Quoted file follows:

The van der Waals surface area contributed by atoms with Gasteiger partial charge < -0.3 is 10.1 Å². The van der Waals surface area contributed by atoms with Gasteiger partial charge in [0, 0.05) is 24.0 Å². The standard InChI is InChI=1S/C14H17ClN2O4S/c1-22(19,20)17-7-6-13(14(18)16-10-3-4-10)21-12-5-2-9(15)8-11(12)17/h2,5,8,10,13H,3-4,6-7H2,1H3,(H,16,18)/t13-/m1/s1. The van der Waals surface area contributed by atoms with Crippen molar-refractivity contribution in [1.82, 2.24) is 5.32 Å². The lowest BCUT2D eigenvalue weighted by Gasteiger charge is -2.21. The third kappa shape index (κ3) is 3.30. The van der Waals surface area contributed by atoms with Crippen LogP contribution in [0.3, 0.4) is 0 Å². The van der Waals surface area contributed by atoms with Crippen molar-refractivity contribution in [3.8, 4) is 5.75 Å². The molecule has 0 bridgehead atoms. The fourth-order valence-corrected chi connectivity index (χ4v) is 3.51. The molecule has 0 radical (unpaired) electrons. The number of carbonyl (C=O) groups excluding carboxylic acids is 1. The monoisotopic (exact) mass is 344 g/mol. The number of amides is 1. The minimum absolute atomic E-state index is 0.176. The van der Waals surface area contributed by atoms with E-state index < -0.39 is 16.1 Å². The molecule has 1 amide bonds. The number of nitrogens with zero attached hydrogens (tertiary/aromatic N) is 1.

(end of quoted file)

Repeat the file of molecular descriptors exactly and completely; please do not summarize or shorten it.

The van der Waals surface area contributed by atoms with Gasteiger partial charge < -0.3 is 10.1 Å². The van der Waals surface area contributed by atoms with Gasteiger partial charge in [0, 0.05) is 24.0 Å². The standard InChI is InChI=1S/C14H17ClN2O4S/c1-22(19,20)17-7-6-13(14(18)16-10-3-4-10)21-12-5-2-9(15)8-11(12)17/h2,5,8,10,13H,3-4,6-7H2,1H3,(H,16,18)/t13-/m1/s1. The van der Waals surface area contributed by atoms with Crippen molar-refractivity contribution in [1.82, 2.24) is 5.32 Å². The lowest BCUT2D eigenvalue weighted by Gasteiger charge is -2.21. The third kappa shape index (κ3) is 3.30. The van der Waals surface area contributed by atoms with Crippen LogP contribution in [0.3, 0.4) is 0 Å². The van der Waals surface area contributed by atoms with Crippen molar-refractivity contribution in [3.8, 4) is 5.75 Å². The molecule has 0 bridgehead atoms. The fourth-order valence-corrected chi connectivity index (χ4v) is 3.51. The molecule has 0 radical (unpaired) electrons. The number of carbonyl (C=O) groups excluding carboxylic acids is 1. The monoisotopic (exact) mass is 344 g/mol. The number of amides is 1. The minimum absolute atomic E-state index is 0.176. The van der Waals surface area contributed by atoms with E-state index < -0.39 is 16.1 Å². The molecule has 1 amide bonds. The number of nitrogens with zero attached hydrogens (tertiary/aromatic N) is 1.